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Keynes And Robinson On Supposed Self-Regulating Markets

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Here is John Maynard Keynes in 1926: "Let us clear from the ground the metaphysical or general principles upon which, from time to time, laissez-faire has been founded. It is not true that individuals possess a prescriptive 'natural liberty' in their economic activities. There is no 'compact' conferring perpetual rights on those who Have or on those who Acquire. The world is not so governed from above that private and social interest always coincide. It is not so managed here below that in practice they coincide. It is not a correct deduction from the Principles of Economics that enlightened self-interest always operates in the public interest. Nor is it true that self-interest generally is enlightened; more often individuals acting separately to promote their own ends are too

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Here is John Maynard Keynes in 1926:

"Let us clear from the ground the metaphysical or general principles upon which, from time to time, laissez-faire has been founded. It is not true that individuals possess a prescriptive 'natural liberty' in their economic activities. There is no 'compact' conferring perpetual rights on those who Have or on those who Acquire. The world is not so governed from above that private and social interest always coincide. It is not so managed here below that in practice they coincide. It is not a correct deduction from the Principles of Economics that enlightened self-interest always operates in the public interest. Nor is it true that self-interest generally is enlightened; more often individuals acting separately to promote their own ends are too ignorant or too weak to attain even these. Experience does not show that individuals, when they make up a social unit, are always less clear-sighted than when they act separately.

We cannot, therefore, settle on abstract grounds, but must handle on its merits in detail, what Burke termed 'one of the finest problems in legislation, namely, to determine what the State ought to take upon itself to direct by the public wisdom, and what it ought to leave, with as little interference as possible, to individual exertion.' We have to discriminate between what Bentham, in his forgotten but useful nomenclature, used to term Agenda and NonAgenda, and to do this without Bentham's prior presumption that interference is, at the same time, 'generally needless' and 'generally pernicious.' Perhaps the chief task of Economists at this hour is to distinguish afresh the Agenda of Government from the Non-Agenda; and the companion task of Politics is to devise forms of Government within a Democracy which shall be capable of accomplishing the Agenda. -- John Maynard Keynes, The end of laissez faire. In Essays in Pursuasion, 1931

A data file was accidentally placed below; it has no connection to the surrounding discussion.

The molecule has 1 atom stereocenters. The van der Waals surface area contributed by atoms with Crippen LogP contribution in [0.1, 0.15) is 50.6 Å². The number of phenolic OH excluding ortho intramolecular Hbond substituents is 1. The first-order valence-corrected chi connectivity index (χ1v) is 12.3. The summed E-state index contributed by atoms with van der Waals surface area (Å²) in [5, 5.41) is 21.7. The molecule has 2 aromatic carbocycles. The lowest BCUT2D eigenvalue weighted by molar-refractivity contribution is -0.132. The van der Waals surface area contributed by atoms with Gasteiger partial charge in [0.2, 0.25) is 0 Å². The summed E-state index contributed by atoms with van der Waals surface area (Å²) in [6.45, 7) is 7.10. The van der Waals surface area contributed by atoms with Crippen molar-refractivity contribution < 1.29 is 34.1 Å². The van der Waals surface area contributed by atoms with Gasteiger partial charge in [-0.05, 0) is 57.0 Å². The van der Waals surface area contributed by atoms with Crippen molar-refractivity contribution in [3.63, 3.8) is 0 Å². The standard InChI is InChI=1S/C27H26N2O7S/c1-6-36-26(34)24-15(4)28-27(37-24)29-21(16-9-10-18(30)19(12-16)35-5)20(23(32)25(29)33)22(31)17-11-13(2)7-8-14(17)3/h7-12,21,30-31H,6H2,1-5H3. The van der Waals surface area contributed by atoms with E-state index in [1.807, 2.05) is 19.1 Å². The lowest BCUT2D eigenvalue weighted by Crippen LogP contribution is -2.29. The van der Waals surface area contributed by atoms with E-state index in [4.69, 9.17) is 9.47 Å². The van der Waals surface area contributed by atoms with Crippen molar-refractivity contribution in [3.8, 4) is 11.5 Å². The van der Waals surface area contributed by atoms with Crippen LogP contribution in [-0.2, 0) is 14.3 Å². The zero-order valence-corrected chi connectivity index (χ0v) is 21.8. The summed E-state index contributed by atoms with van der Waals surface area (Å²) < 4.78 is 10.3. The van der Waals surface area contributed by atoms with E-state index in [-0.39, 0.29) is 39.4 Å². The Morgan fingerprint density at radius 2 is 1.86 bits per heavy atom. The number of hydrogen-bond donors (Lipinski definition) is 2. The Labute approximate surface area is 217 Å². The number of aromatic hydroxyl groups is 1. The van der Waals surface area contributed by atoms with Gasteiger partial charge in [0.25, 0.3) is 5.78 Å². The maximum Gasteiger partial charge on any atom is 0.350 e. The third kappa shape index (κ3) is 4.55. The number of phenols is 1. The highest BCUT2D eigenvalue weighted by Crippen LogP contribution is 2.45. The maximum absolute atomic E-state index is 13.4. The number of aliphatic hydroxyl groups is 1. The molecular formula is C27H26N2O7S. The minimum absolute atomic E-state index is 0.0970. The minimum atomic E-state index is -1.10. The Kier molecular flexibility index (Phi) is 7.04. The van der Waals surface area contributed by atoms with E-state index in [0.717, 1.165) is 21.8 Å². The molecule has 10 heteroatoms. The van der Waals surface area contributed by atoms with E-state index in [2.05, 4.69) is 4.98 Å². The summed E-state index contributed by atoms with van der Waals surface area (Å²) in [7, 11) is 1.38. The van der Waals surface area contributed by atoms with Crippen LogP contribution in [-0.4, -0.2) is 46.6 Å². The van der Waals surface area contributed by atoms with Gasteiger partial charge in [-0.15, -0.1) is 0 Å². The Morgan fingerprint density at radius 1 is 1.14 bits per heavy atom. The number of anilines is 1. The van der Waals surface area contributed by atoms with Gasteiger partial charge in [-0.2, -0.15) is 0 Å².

Here is Joan Robinson in 1962, from a later reprint:

"It is possible to defend our economic system on the ground that, patched up with Keynesian correctives, it is, as he put it, the 'best in sight'. Or at any rate that it not too bad, and change is painful. In short, that our system is the best system that we have got.

Or it is possible to take the tough-minded line that Schumpeter derived from Marx. The system is cruel, unjust, turbulent. but it does deliver the goods, and, damn it all, it's the goods that you want.

Or, conceding its defects, to defend it on political grounds - that democracy as we know it could not have grown up under any other system and cannot survive without it.

What is not possible, at this time of day, is to defend it, in the neo-classical style, as a delicate self-regulating mechanism, that has only to be left to itself to produce the greatest satisfaction for all.

But none of the alternative defenses really sound very well. Nowadays, to support the status quo, the best course is just to leave all these awkwards problems alone." -- Joan Robinson. 1964. Economic Philosophy. Pelican: p. 130.

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